The Stonewall Riot – which reached an apogee from 28 June to 3 July, 1969 during a conflict between police and LGBTQIA2S residents in New York’s Greenwich Village – is typically remembered as the most consequential moment of queer liberation in the United States. But as journalist Raquel Willis writes, “Three years before the Stonewall Riots lit the flame of the LGBTQ+ Movement, the Compton’s Cafeteria Riot of 1966 poured the lighter fluid on the pavement” (n.p.). The Compton’s Cafeteria Riot took place in San Francisco’s Tenderloin neighborhood, a longtime bastion of queer life whose constitutive lifeblood was fostered by transgender folks, mostly transgender women of color. They once called the confluence of Turk and Taylor streets in the neighborhood “trans central” (Levin, n.p.). When masses of queer immigrants settled in San Francisco following World War II, trans sojourners moved into the Tenderloin. Of the neighborhood’s importance, trans activist Janetta Johnson notes “a lot of people who came to San Francisco came here broken and looking for a better quality of living. The Tenderloin was a passage that a lot of trans people went through” (Willis, n.p.).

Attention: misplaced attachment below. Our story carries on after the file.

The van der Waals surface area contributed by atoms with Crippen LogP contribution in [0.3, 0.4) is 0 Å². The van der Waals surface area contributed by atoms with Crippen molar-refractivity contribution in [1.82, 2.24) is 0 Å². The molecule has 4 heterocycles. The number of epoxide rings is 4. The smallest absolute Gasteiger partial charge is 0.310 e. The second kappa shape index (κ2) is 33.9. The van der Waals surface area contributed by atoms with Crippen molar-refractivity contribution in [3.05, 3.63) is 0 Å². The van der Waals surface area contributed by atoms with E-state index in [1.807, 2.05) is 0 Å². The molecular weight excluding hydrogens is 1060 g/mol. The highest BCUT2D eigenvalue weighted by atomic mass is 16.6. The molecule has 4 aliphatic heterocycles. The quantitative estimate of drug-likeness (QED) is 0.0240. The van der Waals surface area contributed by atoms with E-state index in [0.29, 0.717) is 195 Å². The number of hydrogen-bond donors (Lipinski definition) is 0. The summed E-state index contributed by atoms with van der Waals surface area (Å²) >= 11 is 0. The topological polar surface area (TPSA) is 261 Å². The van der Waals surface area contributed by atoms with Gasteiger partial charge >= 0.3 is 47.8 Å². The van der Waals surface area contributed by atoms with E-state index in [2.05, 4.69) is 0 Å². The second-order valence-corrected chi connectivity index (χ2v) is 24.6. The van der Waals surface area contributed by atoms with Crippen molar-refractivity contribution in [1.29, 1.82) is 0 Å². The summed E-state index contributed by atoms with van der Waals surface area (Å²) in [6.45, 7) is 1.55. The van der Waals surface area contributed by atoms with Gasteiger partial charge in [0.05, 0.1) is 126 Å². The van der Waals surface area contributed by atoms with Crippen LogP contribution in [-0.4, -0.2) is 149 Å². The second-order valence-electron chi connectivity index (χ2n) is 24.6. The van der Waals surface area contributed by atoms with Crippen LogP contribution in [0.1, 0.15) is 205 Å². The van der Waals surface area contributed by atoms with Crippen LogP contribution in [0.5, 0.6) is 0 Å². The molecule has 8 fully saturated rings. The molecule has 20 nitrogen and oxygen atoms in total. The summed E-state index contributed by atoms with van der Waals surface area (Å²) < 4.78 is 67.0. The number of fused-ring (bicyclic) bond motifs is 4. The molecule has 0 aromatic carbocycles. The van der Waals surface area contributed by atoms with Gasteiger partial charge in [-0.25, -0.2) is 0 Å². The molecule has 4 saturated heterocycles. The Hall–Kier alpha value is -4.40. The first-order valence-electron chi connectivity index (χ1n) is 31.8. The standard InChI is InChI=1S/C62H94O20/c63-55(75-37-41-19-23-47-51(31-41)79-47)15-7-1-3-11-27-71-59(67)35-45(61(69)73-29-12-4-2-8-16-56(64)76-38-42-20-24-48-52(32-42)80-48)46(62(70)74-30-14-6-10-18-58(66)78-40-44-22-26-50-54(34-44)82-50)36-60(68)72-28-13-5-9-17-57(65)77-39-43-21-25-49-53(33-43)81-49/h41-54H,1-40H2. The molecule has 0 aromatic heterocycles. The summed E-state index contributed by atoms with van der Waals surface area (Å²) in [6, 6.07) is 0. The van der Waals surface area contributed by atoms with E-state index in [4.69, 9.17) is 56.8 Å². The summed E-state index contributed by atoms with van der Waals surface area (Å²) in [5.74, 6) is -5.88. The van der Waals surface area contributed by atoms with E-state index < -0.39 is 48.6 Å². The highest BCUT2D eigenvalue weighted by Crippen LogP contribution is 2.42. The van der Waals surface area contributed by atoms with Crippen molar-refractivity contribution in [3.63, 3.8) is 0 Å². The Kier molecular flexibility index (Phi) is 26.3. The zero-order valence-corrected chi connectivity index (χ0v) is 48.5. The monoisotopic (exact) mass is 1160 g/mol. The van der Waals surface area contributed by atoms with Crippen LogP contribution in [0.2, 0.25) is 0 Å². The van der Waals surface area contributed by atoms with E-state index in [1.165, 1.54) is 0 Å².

Throughout the mid-twentieth century, residents of the Tenderloin were tormented, arrested, outed, beaten, and oftentimes killed by police forces intent on either removing trans people from the neighborhood or “sending them a message” that they did not belong. Compton’s Cafeteria was a late night hang at Turk and Taylor where mostly transgender women would gather after a night out to nurture their community of new residents, young people, and elders. Often targeted by police at Compton’s, one night in August of 1966, the women had had enough; trans women led mostly by trans women of color fought back with their voices and bodies. Historian Susan Stryker helped resurrect the Compton story in the 1990s, and her book Transgender History and documentary Screaming Queens: The Riot at Compton's Cafeteria are high water mark accounts of this generative episode in queer resistance.
In recent years the Tenderloin and its trans spaces were marked for gentrified development. However, in 2017 after years of labor, transgender rights activists Aria Sa’id, Janetta Johnson, and Honey Mahogany convinced the city of San Francisco to designate a six block section of the Tenderloin as The Transgender District (TTD) (Ferrannini, n.p.).